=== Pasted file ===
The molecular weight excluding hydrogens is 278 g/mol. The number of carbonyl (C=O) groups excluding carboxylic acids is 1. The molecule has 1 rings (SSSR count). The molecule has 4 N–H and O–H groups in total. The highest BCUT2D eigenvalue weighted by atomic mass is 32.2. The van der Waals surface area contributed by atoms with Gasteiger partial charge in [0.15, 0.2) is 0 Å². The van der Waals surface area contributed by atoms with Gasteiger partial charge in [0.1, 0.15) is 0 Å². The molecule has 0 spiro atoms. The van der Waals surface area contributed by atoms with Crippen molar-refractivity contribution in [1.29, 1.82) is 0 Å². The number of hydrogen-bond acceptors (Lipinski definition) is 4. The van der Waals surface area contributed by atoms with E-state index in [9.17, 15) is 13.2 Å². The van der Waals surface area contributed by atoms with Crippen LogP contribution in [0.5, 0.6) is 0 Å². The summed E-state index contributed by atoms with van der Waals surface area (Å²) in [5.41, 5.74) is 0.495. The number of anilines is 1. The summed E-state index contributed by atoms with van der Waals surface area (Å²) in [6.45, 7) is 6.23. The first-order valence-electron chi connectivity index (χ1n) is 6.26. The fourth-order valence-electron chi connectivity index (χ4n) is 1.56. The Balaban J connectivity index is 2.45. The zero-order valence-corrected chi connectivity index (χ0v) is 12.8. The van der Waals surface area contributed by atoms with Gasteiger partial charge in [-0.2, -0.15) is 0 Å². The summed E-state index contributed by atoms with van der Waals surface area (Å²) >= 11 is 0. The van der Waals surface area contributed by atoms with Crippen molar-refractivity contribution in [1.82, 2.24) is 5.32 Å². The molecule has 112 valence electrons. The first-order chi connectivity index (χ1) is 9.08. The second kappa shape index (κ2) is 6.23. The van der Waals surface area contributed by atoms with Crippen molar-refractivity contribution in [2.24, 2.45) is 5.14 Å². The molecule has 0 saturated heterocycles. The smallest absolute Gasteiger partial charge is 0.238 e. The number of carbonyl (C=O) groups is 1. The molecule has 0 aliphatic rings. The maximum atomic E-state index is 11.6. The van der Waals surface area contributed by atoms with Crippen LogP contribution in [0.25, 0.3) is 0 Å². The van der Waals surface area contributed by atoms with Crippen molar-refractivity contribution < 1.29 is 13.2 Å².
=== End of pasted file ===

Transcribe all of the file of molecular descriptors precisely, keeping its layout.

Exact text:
The molecular weight excluding hydrogens is 278 g/mol. The number of carbonyl (C=O) groups excluding carboxylic acids is 1. The molecule has 1 rings (SSSR count). The molecule has 4 N–H and O–H groups in total. The highest BCUT2D eigenvalue weighted by atomic mass is 32.2. The van der Waals surface area contributed by atoms with Gasteiger partial charge in [0.15, 0.2) is 0 Å². The van der Waals surface area contributed by atoms with Gasteiger partial charge in [0.1, 0.15) is 0 Å². The molecule has 0 spiro atoms. The van der Waals surface area contributed by atoms with Crippen molar-refractivity contribution in [1.29, 1.82) is 0 Å². The number of hydrogen-bond acceptors (Lipinski definition) is 4. The van der Waals surface area contributed by atoms with E-state index in [9.17, 15) is 13.2 Å². The van der Waals surface area contributed by atoms with Crippen LogP contribution in [0.5, 0.6) is 0 Å². The summed E-state index contributed by atoms with van der Waals surface area (Å²) in [5.41, 5.74) is 0.495. The number of anilines is 1. The summed E-state index contributed by atoms with van der Waals surface area (Å²) in [6.45, 7) is 6.23. The first-order valence-electron chi connectivity index (χ1n) is 6.26. The fourth-order valence-electron chi connectivity index (χ4n) is 1.56. The Balaban J connectivity index is 2.45. The zero-order valence-corrected chi connectivity index (χ0v) is 12.8. The van der Waals surface area contributed by atoms with Gasteiger partial charge in [-0.2, -0.15) is 0 Å². The summed E-state index contributed by atoms with van der Waals surface area (Å²) >= 11 is 0. The van der Waals surface area contributed by atoms with Crippen molar-refractivity contribution in [1.82, 2.24) is 5.32 Å². The molecule has 112 valence electrons. The first-order chi connectivity index (χ1) is 9.08. The second kappa shape index (κ2) is 6.23. The van der Waals surface area contributed by atoms with Crippen molar-refractivity contribution in [2.24, 2.45) is 5.14 Å². The molecule has 0 saturated heterocycles. The smallest absolute Gasteiger partial charge is 0.238 e. The number of carbonyl (C=O) groups is 1. The molecule has 0 aliphatic rings. The maximum atomic E-state index is 11.6. The van der Waals surface area contributed by atoms with Crippen LogP contribution in [0.25, 0.3) is 0 Å². The van der Waals surface area contributed by atoms with Crippen molar-refractivity contribution < 1.29 is 13.2 Å².